U.S. home values have increased 6.3 percent so far this year, a reflection of the shrinking number of homes for sale and more aggressive buyers, according to an analysis of available data. But those gains vary from state to state, a trend that will likely continue into the new year.
Only nine states in the U.S. recorded average home price gains that exceeded the national average. Just missing the cutoff was Tennessee, which so far has seen year-over-year growth averaging 6.1 percent. The rest of states and the District of Columbia fell below the national average, with Connecticut posting the only year-over-year home value decline in the country, with prices slipping 0.1 percent.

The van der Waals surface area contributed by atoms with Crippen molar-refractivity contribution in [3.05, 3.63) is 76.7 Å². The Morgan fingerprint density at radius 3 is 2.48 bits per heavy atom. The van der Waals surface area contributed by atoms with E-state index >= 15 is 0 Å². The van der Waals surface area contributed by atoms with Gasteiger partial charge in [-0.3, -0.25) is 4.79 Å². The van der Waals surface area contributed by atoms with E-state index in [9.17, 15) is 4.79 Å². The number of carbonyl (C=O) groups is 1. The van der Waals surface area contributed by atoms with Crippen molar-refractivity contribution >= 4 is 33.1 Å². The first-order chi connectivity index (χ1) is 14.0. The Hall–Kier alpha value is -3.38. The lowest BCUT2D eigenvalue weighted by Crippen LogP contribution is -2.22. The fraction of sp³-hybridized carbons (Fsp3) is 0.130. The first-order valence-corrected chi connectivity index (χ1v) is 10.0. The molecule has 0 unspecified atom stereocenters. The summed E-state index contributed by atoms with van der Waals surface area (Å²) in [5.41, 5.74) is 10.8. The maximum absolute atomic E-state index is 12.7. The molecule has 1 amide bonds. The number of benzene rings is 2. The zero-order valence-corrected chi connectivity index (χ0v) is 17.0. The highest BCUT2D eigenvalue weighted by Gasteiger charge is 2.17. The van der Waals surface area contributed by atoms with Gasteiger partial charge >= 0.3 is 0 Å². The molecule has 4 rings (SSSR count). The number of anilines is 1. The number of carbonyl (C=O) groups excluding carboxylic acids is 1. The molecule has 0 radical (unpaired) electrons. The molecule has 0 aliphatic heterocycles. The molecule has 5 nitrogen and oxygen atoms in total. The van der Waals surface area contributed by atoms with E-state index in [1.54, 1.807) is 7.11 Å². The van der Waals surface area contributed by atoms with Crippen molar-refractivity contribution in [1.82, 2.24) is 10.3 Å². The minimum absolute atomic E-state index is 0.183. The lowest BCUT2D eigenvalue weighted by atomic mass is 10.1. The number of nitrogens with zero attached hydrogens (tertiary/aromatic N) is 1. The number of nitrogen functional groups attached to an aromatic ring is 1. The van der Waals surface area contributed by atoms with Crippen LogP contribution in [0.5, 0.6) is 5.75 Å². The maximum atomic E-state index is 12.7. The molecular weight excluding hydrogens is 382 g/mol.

Four of the five states with the worst home price gains were along the East Coast: Connecticut, New Jersey, Maryland and Delaware. Alaska rounded out the five.
While New York and South Dakota didn’t record annual home price increases that outpaced the national average, their housing markets are showing strong momentum. The average price gain in South Dakota in the three most recent months was 7.4 percent. In New York, it was 7 percent, while the national average was just 6.4 percent.
Home price changes were estimated using CoreLogic’s monthly home price index for January through October, the most recent data available. The estimates could change when the November and December data are released next year.